If you’re more of a visual learner, then check out Haggard Hawks on YouTube. Their channel is entirely dedicated to the etymology of words. You’ll feel like a complete word nerd watching and feel instantly smarter afterward. The narrators also have excellent British accents which makes every new word they introduce you to that much better. To give you an idea of what their channel offers, here’s their latest video “10 Fossil Words” (Hint: It’s not about dinosaurs).
Last but not least, there’s “Vocabulary for Dummies”. I’m a long-time endorser of the For Dummies series. I’ve loved them ever since I got their Algebra I book back in high school. This vocabulary book will teach you all sorts of nifty wordinology (I tried to combine “terminology” and “word” to create something cool there. It didn’t work). You’ll learn about conjunctions, prepositions, the meaning of the most common prefixes, suffixes and of course, a whole bunch of awesome new words just screaming to be included in your WIP. You can buy the book on Amazon and in the meantime, check out the vocabulary cheat sheet on the For Dummies site here.
Tips and Tricks
Since every project will require a different descriptive style, the best way to ensure you’ll always hit the nail on the head is to develop some universal descriptive writing habits. These habits are fundamental to writing and will ensure that your work is always consistent, fluid and transparent. The goal of descriptive writing isn’t to mask your style with the same words everyone else uses but to instead learn how to describe things in a manner that lets your original writing style always shine through.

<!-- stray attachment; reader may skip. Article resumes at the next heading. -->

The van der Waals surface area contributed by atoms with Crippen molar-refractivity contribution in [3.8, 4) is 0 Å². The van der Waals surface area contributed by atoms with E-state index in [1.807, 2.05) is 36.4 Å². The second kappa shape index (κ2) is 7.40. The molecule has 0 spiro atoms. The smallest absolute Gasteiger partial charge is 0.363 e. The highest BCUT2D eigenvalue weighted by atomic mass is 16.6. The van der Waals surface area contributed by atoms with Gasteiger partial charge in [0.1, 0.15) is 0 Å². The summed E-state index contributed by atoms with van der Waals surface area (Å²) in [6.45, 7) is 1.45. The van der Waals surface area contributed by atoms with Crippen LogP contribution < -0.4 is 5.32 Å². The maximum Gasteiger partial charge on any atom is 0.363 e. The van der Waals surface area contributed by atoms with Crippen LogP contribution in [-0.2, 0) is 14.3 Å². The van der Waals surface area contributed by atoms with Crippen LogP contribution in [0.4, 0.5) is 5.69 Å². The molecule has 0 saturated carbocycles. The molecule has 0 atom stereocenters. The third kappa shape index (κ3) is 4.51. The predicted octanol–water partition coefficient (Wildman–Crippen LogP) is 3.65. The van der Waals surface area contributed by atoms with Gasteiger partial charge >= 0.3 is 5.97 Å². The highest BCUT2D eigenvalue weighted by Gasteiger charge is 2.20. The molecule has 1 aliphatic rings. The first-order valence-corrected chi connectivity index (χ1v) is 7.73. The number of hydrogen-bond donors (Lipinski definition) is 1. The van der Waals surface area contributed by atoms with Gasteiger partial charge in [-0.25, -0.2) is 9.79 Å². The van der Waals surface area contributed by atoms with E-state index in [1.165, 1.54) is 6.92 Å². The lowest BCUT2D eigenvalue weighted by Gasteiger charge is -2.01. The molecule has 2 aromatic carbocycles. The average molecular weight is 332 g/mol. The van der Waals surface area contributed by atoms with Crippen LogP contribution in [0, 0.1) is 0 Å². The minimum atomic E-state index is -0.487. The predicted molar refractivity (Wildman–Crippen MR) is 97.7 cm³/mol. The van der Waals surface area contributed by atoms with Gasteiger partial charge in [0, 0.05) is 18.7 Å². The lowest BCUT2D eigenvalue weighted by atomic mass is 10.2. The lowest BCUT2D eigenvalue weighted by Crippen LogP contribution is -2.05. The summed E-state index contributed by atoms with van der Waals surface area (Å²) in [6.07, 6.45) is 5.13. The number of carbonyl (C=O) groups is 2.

Show Don’t Tell
This is by far the most preached piece of writing advice, and for good reason. Showing your readers the picture in your head helps establish things that would otherwise remain obscure. Showing description doesn’t just paint a physical picture, but also reveal your characters’ key emotions. Take a look at the following example:
Okay. So she cried. Why? Was she happy? Sad? Was she sobbing alone in her room? Was she in hysterics? Or did she shed only shed a few tears? The word “cried” encompasses a variety of different styles. Using descriptive writing, we can reveal how our character cried and, more importantly, reveal why in a manner that’s either explicit or creates a sense of mystery.
“‘Sorry, ma’am. That was the last flight,’ the man at the ticket booth said, casting her a sympathetic smile. She mumbled a thank-you and headed for the exit. She couldn’t get out of there fast enough, yet with each step, her feet felt heavier and heavier. As she approached the automatic glass doors that fed luggage-toting travelers in and out of the airport, the tears that had welled in her eyes began to fall.”
“After the call ended, she tossed her phone onto the bed and squealed with delight, much to the startlement of the slumbering cat curled up on the comforter. Normally she would have felt bad about disturbing his nap, but today she couldn’t think of anything but the news she’d just received. In the midst of her happy dance, she caught her eyes in the full-length mirror on the back of her door and smiled. The girl staring back was flushed and breathless, hair clinging to the tears that coated her cheeks. An unexpected sob broke from her throat and she clamped her hand over her mouth. A giggle followed. She started to laugh and cry all at once until she was nothing more than a giggling, tearful mess on the floor.”